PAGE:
2. Economic Reasons. I read about 2 - 3 books a week. This gets expensive, even if you, like me purchase your books used through Amazon or my favorite used bookstore, the Brand Bookshop and resell them or go to the Goodwill near my home where some book club dumps their books. I've gotten some real goodies here - including the Guernsey Potato Peel Society when it was still on the NYTimes best seller list.

3. I miss the library. When I was a kid we used to go there all the time and peruse all these great books. It's where I found Corduroy, Where the Wild Things Are and Snow White and Rose Red. Back in the day, there was a little pocket in the back of the book where they kept a sign out card that the librarian ran it through a machine at the end - which was very satisfying. Plus as kids we got to sit a this hexagonal table and each slice of the table had a little cubbie so your could stash a ton of books so the other kids with couldn't get their grimy paws on them while you were there - and no one said anything.

4. Monrovia, the town I live in, just got a new and quite handsome library, the aptly named Monrovia Public Library.

5. Library Card - that would be an easy resolution, right?

Being the doofus I am, it took me two tries to get my card. The first time, I browsed, got all my books and went to get my card at ten to closing. An aide was about to make my card until another librarian - one of those mean, pinched women who hates other women (or maybe they just hate everyone) said it takes at least 15 sometimes 30 minutes to make a card and therefore I would have to come another day. The next day was Sunday and they're closed Sundays. Isn't that weird? Shouldn't a library be open on Sundays and keep people out of mischief- especially after painting the town red Saturday night? I would think a library would be a good place to nurse a hangover, nice and quiet.

I found success the next day, Monday. This actually worked out for the best because the entire staff was happy and helpful and pinched face lady was nowhere around. After getting my books, I got my card in less than 2 minutes. Yes, they just copied my driver's license and printed it out - it may have actually taken less than 2 minutes. I wanted to say something about the mean lady but I refrained myself as it is a library and I was afraid if I did say something she would somehow appear and take my new, hard-earned, library card away from me.

Here is what I got:

Magical Thinking, Augusten Burroughs - This great. Clever, funny and yet somewhat disturbing - a mix that is very much a Burroughs signature - although in one of the true stories he kills a rat which I think is cruel. Of course, I feel homicidal toward the raccoon that killed my duck Walter even though he was an ungrateful duck, 4 of my doves and recently the goldfish in my pond.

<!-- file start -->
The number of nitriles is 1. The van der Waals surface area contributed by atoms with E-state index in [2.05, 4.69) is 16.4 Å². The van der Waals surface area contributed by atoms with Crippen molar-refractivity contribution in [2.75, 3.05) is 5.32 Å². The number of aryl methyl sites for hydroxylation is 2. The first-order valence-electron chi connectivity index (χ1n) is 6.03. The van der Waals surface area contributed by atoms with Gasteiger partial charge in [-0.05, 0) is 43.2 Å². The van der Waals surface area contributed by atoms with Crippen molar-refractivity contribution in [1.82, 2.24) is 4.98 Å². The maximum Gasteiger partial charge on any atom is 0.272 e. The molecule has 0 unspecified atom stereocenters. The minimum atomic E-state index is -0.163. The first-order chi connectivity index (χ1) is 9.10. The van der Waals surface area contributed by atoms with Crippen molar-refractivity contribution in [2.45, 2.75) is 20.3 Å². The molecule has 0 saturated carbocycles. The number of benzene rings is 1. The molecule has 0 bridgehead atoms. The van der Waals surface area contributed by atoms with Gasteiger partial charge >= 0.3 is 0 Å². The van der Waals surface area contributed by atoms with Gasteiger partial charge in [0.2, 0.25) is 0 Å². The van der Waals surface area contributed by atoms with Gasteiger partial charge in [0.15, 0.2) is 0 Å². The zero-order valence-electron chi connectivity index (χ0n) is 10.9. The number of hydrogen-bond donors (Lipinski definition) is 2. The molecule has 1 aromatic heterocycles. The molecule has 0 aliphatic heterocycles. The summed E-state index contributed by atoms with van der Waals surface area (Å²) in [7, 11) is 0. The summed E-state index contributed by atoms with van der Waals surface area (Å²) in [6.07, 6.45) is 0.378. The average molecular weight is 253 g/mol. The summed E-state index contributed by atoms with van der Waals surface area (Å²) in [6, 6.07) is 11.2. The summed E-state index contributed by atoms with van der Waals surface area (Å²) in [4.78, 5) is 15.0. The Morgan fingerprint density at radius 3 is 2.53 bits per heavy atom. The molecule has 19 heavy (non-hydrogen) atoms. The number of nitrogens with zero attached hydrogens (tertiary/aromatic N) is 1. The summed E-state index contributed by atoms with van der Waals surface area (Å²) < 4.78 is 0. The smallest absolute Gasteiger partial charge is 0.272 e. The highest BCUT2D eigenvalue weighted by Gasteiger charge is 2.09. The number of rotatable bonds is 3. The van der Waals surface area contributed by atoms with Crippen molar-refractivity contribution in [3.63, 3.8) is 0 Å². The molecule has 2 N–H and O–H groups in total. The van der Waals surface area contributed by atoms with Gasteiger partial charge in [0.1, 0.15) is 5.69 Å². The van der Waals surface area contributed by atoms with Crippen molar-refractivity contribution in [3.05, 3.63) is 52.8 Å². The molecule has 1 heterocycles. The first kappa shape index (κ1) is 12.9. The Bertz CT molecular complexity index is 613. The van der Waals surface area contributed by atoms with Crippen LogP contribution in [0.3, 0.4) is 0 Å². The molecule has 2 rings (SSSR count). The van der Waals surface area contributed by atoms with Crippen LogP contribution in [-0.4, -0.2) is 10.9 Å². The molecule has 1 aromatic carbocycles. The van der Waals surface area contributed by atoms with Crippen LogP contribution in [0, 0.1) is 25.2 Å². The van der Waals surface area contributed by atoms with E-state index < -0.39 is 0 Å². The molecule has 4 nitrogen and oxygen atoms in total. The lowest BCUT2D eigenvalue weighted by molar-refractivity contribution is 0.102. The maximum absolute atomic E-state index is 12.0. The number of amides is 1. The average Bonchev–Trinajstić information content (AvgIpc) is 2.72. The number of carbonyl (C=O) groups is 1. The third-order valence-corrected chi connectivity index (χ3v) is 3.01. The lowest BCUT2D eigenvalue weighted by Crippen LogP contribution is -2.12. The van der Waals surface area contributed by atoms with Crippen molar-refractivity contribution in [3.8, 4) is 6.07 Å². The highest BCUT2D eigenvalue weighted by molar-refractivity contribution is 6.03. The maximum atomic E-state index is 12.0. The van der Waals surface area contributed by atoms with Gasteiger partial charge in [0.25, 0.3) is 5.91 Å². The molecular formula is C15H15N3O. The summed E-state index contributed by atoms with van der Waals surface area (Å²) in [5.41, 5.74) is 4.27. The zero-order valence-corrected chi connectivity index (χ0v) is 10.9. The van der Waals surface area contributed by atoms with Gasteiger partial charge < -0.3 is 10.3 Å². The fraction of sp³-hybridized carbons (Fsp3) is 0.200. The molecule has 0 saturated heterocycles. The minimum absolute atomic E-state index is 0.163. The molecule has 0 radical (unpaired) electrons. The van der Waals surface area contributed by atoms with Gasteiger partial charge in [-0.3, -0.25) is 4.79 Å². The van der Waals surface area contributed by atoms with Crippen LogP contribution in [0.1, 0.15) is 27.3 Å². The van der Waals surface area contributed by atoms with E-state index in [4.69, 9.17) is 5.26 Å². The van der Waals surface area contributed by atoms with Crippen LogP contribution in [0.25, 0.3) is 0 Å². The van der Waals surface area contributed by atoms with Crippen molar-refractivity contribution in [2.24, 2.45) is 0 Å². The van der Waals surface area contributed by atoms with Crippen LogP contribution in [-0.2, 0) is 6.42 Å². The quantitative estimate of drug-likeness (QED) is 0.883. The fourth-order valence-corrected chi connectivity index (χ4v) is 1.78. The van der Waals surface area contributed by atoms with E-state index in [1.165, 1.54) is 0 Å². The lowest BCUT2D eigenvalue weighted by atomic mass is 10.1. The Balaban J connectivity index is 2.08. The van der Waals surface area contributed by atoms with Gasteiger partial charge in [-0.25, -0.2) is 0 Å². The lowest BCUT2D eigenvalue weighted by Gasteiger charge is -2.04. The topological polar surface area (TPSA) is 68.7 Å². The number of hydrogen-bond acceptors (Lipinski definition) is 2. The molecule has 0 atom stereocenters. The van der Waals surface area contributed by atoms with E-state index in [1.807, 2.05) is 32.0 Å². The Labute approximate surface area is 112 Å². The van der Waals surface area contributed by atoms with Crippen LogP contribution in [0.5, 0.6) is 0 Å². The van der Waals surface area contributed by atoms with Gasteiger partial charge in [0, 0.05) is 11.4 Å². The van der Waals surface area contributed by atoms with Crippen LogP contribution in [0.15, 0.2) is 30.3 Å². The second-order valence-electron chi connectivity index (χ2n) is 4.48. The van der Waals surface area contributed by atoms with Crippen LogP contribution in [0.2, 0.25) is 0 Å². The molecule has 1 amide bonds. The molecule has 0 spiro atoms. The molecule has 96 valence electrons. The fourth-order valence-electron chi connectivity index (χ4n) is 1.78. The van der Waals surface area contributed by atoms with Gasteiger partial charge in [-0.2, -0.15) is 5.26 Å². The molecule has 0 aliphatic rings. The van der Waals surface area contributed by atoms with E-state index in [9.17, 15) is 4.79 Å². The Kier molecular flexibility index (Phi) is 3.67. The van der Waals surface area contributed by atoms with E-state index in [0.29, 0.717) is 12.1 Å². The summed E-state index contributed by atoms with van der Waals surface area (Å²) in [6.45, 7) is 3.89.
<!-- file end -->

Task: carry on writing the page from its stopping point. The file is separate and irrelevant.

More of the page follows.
Sellevision, Augusten Burroughs - (not yet read- and when I finish this and You Better Not Cry comes back into the Library, I will be very sad because I will have read everything Mr Burroughs has written. That is of course if he doesn't write something in the meantime and publish it immediately for my convenience in which case, I will be happy again.)

The Dead Girl, Melanie Thernstrom - I started this but I might not finish it. I read about it in the New Yorker as being "as good" as Truman Capote's In Cold Blood.

The Honk and Holler Opening Soon, Billie Letts - Letts is the author of Home is Where the Heart Is - where the mousy, overweight and pregnant protagonist was immortalized on film by Nathalie Portman - who to me is the epitome of mousy and overweight. Can you think of anyone mousier than Nathalie Portman? I certainly can't. It's just another perfect literary casting by Hollywood.

July, July by Tim O'Brien- I just finished The Things they Carried. I wanted Going after Cacciato but that wasn't in.

Heir to the Glimmering World Cynthia Ozick - because a friend Bethany has it - and I have to do everything she does.

Unaccustomed Earth, Jhumpa Lahiri - which after bringing it home I realized I read it already. These short stories are just so good you feel sad when you're done because there is no more to read.

The Botany of Desire, Michael Pollan. I think his last name should be Pollen but that's just me. I am pretty excited about this one.

I am happy to report that I not only did I accomplish my one New Year's Resolution and I also got that same feeling about hitting the motherlode when I walked out with my stack of books. Now the hard part - not dropping any of the books into water when I am reading in the bathtub.